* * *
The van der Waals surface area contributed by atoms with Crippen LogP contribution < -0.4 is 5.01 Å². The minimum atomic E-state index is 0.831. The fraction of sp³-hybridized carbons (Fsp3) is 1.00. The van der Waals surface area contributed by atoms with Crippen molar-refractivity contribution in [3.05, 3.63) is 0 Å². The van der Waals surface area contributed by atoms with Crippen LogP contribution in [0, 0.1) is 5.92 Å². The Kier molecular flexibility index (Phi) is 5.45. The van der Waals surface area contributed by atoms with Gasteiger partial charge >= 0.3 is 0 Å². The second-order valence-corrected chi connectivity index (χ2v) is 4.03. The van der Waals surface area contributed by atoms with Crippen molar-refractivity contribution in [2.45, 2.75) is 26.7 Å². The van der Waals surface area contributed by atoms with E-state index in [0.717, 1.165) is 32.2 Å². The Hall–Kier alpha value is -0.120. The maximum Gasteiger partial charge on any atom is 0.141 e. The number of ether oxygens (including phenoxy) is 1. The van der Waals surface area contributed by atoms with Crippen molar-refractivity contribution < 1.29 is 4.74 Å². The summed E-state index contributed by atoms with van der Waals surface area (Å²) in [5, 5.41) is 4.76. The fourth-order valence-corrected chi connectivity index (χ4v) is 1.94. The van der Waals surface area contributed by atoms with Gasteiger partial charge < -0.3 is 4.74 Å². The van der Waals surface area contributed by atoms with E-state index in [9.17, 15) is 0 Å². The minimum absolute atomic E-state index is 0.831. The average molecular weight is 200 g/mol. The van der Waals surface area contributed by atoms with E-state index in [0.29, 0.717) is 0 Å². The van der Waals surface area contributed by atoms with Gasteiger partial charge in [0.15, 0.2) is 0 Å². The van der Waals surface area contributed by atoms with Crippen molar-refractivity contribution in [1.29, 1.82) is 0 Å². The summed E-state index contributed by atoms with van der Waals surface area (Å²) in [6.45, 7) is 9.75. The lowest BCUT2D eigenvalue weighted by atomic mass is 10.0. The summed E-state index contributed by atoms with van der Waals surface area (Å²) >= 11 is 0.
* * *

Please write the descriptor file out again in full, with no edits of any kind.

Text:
The van der Waals surface area contributed by atoms with Crippen LogP contribution < -0.4 is 5.01 Å². The minimum atomic E-state index is 0.831. The fraction of sp³-hybridized carbons (Fsp3) is 1.00. The van der Waals surface area contributed by atoms with Crippen molar-refractivity contribution in [3.05, 3.63) is 0 Å². The van der Waals surface area contributed by atoms with Crippen LogP contribution in [0, 0.1) is 5.92 Å². The Kier molecular flexibility index (Phi) is 5.45. The van der Waals surface area contributed by atoms with Gasteiger partial charge >= 0.3 is 0 Å². The second-order valence-corrected chi connectivity index (χ2v) is 4.03. The van der Waals surface area contributed by atoms with Crippen molar-refractivity contribution in [2.45, 2.75) is 26.7 Å². The van der Waals surface area contributed by atoms with E-state index in [0.717, 1.165) is 32.2 Å². The Hall–Kier alpha value is -0.120. The maximum Gasteiger partial charge on any atom is 0.141 e. The number of ether oxygens (including phenoxy) is 1. The van der Waals surface area contributed by atoms with Crippen molar-refractivity contribution < 1.29 is 4.74 Å². The summed E-state index contributed by atoms with van der Waals surface area (Å²) in [5, 5.41) is 4.76. The fourth-order valence-corrected chi connectivity index (χ4v) is 1.94. The van der Waals surface area contributed by atoms with Gasteiger partial charge < -0.3 is 4.74 Å². The van der Waals surface area contributed by atoms with E-state index in [9.17, 15) is 0 Å². The minimum absolute atomic E-state index is 0.831. The average molecular weight is 200 g/mol. The van der Waals surface area contributed by atoms with E-state index in [0.29, 0.717) is 0 Å². The van der Waals surface area contributed by atoms with Gasteiger partial charge in [0.15, 0.2) is 0 Å². The van der Waals surface area contributed by atoms with Crippen molar-refractivity contribution in [1.29, 1.82) is 0 Å². The summed E-state index contributed by atoms with van der Waals surface area (Å²) in [6.45, 7) is 9.75. The lowest BCUT2D eigenvalue weighted by atomic mass is 10.0. The summed E-state index contributed by atoms with van der Waals surface area (Å²) >= 11 is 0.